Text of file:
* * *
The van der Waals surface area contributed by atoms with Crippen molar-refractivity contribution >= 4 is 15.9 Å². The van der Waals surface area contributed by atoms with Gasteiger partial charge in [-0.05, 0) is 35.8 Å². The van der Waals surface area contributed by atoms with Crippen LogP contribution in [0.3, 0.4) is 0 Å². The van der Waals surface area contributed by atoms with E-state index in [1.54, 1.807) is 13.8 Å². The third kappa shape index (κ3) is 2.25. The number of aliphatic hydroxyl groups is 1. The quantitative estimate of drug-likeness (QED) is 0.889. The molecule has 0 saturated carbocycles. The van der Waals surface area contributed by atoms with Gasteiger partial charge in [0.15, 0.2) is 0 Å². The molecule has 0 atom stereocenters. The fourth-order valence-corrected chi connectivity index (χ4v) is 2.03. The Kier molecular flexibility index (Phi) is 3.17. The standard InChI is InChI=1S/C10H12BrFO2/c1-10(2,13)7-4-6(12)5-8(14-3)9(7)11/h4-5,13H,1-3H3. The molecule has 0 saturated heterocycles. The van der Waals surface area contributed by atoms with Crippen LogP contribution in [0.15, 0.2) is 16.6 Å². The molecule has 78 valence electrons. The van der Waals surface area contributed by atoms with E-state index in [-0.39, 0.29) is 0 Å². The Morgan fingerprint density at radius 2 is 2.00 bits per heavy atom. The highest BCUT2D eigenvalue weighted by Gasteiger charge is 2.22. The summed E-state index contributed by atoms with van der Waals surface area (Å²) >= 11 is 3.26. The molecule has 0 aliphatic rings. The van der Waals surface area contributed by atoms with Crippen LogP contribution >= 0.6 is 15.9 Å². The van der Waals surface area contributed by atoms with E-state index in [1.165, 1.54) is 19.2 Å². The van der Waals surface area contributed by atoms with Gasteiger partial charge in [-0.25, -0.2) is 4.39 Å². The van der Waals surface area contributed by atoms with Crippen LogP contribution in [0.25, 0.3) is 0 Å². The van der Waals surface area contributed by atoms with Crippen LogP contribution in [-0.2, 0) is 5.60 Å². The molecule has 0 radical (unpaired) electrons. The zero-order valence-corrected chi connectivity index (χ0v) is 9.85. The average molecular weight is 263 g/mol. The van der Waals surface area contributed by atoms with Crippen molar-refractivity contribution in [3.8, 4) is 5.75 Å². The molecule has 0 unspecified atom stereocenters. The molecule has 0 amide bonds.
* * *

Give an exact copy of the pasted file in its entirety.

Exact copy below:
The van der Waals surface area contributed by atoms with Crippen molar-refractivity contribution >= 4 is 15.9 Å². The van der Waals surface area contributed by atoms with Gasteiger partial charge in [-0.05, 0) is 35.8 Å². The van der Waals surface area contributed by atoms with Crippen LogP contribution in [0.3, 0.4) is 0 Å². The van der Waals surface area contributed by atoms with E-state index in [1.54, 1.807) is 13.8 Å². The third kappa shape index (κ3) is 2.25. The number of aliphatic hydroxyl groups is 1. The quantitative estimate of drug-likeness (QED) is 0.889. The molecule has 0 saturated carbocycles. The van der Waals surface area contributed by atoms with Gasteiger partial charge in [0.15, 0.2) is 0 Å². The molecule has 0 atom stereocenters. The fourth-order valence-corrected chi connectivity index (χ4v) is 2.03. The Kier molecular flexibility index (Phi) is 3.17. The standard InChI is InChI=1S/C10H12BrFO2/c1-10(2,13)7-4-6(12)5-8(14-3)9(7)11/h4-5,13H,1-3H3. The molecule has 0 saturated heterocycles. The van der Waals surface area contributed by atoms with Crippen LogP contribution in [0.15, 0.2) is 16.6 Å². The molecule has 78 valence electrons. The van der Waals surface area contributed by atoms with E-state index in [-0.39, 0.29) is 0 Å². The Morgan fingerprint density at radius 2 is 2.00 bits per heavy atom. The highest BCUT2D eigenvalue weighted by Gasteiger charge is 2.22. The summed E-state index contributed by atoms with van der Waals surface area (Å²) >= 11 is 3.26. The molecule has 0 aliphatic rings. The van der Waals surface area contributed by atoms with Crippen LogP contribution >= 0.6 is 15.9 Å². The van der Waals surface area contributed by atoms with E-state index in [1.165, 1.54) is 19.2 Å². The van der Waals surface area contributed by atoms with Gasteiger partial charge in [-0.25, -0.2) is 4.39 Å². The van der Waals surface area contributed by atoms with Crippen LogP contribution in [0.25, 0.3) is 0 Å². The van der Waals surface area contributed by atoms with Crippen LogP contribution in [-0.2, 0) is 5.60 Å². The molecule has 0 radical (unpaired) electrons. The zero-order valence-corrected chi connectivity index (χ0v) is 9.85. The average molecular weight is 263 g/mol. The van der Waals surface area contributed by atoms with Crippen molar-refractivity contribution in [3.8, 4) is 5.75 Å². The molecule has 0 unspecified atom stereocenters. The molecule has 0 amide bonds.